And moderate in food, faithful, resolute in enterprise,
Over him, indeed, Mara prevails not,
Like the wind over a rocky crag.
The Buddha repeatedly emphasizes that those who conquer their minds triumph over Mara:
They who will restrain the mind,
Far-ranging, roaming alone,
Incorporeal, lying abiding –
They are released from Mara’s bonds.
Knowing this body to be like foam,
Awakening to its mirage nature,
Cutting out Mara’s flowers, one may go
Beyond the sight of the King of Death.
How do listeners conquer both their minds and Mara? According to the Buddha, by attaining nirvana, which ends the soul’s bondage to the wheel of transmigration. Nirvana is commonly understood as a state attained after death, but a study of early Buddhist teachings reveals that the Buddha as well as many of his followers attained nirvana while still alive. But how does one attain this nirvana (in Pali, Nibbana)?
Those meditators, persevering,
Forever firm of enterprise,
Those steadfast ones touch Nibbana,
Incomparable release from bonds.
Nirvana, then, is achieved through earnest meditation, and meditation is the answer to both the problems of life and the onslaughts of Mara.
The Buddha describes the path of meditation as a battle of self-conquest:
He, truly, is supreme in battle
Who would conquer himself alone,
Rather than he who would conquer in battle
A thousand, thousand men.
He explains that self-conquest through meditation and controlling the mind is not easy. It is much easier to busy oneself with activities and to keep the mind in a whirl of thoughts:
Easy to do are things not good
And those harmful for oneself.
But what is beneficial and good,
Is exceedingly difficult to do.
Yet he encourages the spiritual aspirant to take up the battle:
Make a lamp for yourself;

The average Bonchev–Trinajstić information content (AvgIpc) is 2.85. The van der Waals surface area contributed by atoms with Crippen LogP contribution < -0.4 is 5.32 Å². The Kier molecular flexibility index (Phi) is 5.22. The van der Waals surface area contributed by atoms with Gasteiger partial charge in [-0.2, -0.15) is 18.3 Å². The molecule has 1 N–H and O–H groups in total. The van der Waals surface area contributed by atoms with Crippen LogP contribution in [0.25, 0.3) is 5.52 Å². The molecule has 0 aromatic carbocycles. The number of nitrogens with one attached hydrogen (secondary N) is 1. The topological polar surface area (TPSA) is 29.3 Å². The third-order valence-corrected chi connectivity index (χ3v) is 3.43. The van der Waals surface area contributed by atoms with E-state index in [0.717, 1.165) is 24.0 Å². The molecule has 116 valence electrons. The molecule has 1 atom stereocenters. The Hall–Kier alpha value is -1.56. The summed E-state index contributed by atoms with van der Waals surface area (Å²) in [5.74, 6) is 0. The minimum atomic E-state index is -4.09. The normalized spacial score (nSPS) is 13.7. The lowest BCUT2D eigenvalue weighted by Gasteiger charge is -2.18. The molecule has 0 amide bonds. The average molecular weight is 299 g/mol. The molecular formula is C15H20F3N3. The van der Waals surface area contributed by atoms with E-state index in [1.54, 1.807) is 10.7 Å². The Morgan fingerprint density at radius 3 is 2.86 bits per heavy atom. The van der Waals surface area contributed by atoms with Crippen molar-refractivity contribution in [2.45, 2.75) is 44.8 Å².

Strive quickly! Become a wise one;
With stains blown out, free of blemish,
You shall not undergo birth and old age again.
He stresses again and again that the path he teaches is simple and direct. If one follows this simple path to control the mind, one has no need of outward practices:
Just this path, there is no other
For purity of vision.
Do ye go along this [path];
This is what will bewilder Mara.
The Dhammapada touches on many other themes such as karma, transmigration, the inefficacy of rites and rituals, the self-defeating nature of evil, and the surpassing value of the company of Enlightened Ones.
The Dhammapada is readily available in print and online in the Pali-language original and numerous translations, English and otherwise. The translation reviewed here, by John Ross Carter and Mahinda Palihawadana, includes an 18-page introduction offering a concise and accessible, yet in-depth, explanation of the text. It also summarizes recent advances in scholarship on the Dhammapada, explaining the place of the Pali Dhammapada within the larger Buddhist Dharmapada literature. The authors had published this translation earlier with more extensive scholarly commentary: The Dhammapada: A New English Translation (Oxford, 1987).
Another beautiful translation is The Dhammapada: The Path of Truth, by Ananda Maitreya and Rose Kramer, (Parallax Press, 1995). Non-Buddhist Eknath Easwaran’s translation of The Dhammapada (Nilgiri Press, 2007) explores The Dhammapada as an Indian spiritual classic. Harvard Sanskrit and Indian Studies scholar Glenn Wallis’s The Dhammapada: Verses on the Way (Modern Library, 2004) includes a helpful “Guide to Reading the Text.” Finally, The Dhammapada (Shambhala, 2005), translated by Gil Fronsdal, a Buddhist meditation teacher and Stanford PhD in Buddhist Studies, is a sensitive and insightful offering.
Let us conclude with an especially cherished Dhammapada verse:
Refraining from all that is detrimental,
The attainment of what is wholesome,
The purification of one’s mind:
This is the instruction of Awakened Ones.
Book reviews express the opinions of the reviewers and not of the publisher.